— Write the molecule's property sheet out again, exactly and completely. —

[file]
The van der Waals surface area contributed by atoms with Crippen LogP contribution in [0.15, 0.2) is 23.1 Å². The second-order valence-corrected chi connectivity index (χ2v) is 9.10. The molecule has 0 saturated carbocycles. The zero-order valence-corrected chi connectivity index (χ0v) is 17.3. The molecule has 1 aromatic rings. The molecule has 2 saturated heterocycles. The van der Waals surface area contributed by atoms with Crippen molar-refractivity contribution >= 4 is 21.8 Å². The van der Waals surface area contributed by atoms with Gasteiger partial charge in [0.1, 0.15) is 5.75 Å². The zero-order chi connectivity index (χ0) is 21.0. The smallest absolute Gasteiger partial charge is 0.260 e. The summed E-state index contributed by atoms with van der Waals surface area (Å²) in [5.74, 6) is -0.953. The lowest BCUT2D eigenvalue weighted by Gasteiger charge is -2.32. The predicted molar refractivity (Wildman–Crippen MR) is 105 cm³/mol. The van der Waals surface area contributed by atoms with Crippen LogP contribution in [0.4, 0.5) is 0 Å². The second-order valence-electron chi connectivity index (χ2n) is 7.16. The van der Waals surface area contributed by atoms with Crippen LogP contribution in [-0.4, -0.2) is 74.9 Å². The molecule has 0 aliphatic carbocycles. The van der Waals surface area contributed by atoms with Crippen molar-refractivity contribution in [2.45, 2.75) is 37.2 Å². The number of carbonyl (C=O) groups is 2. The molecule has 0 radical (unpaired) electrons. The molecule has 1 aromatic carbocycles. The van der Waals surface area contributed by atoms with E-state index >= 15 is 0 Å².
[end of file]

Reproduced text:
The van der Waals surface area contributed by atoms with Crippen LogP contribution in [0.15, 0.2) is 23.1 Å². The second-order valence-corrected chi connectivity index (χ2v) is 9.10. The molecule has 0 saturated carbocycles. The zero-order valence-corrected chi connectivity index (χ0v) is 17.3. The molecule has 1 aromatic rings. The molecule has 2 saturated heterocycles. The van der Waals surface area contributed by atoms with Crippen molar-refractivity contribution >= 4 is 21.8 Å². The van der Waals surface area contributed by atoms with Gasteiger partial charge in [0.1, 0.15) is 5.75 Å². The zero-order chi connectivity index (χ0) is 21.0. The smallest absolute Gasteiger partial charge is 0.260 e. The summed E-state index contributed by atoms with van der Waals surface area (Å²) in [5.74, 6) is -0.953. The lowest BCUT2D eigenvalue weighted by Gasteiger charge is -2.32. The predicted molar refractivity (Wildman–Crippen MR) is 105 cm³/mol. The van der Waals surface area contributed by atoms with Crippen LogP contribution in [0.4, 0.5) is 0 Å². The second-order valence-electron chi connectivity index (χ2n) is 7.16. The van der Waals surface area contributed by atoms with Crippen LogP contribution in [-0.4, -0.2) is 74.9 Å². The molecule has 0 aliphatic carbocycles. The van der Waals surface area contributed by atoms with Crippen molar-refractivity contribution in [2.45, 2.75) is 37.2 Å². The number of carbonyl (C=O) groups is 2. The molecule has 0 radical (unpaired) electrons. The molecule has 1 aromatic carbocycles. The van der Waals surface area contributed by atoms with E-state index >= 15 is 0 Å².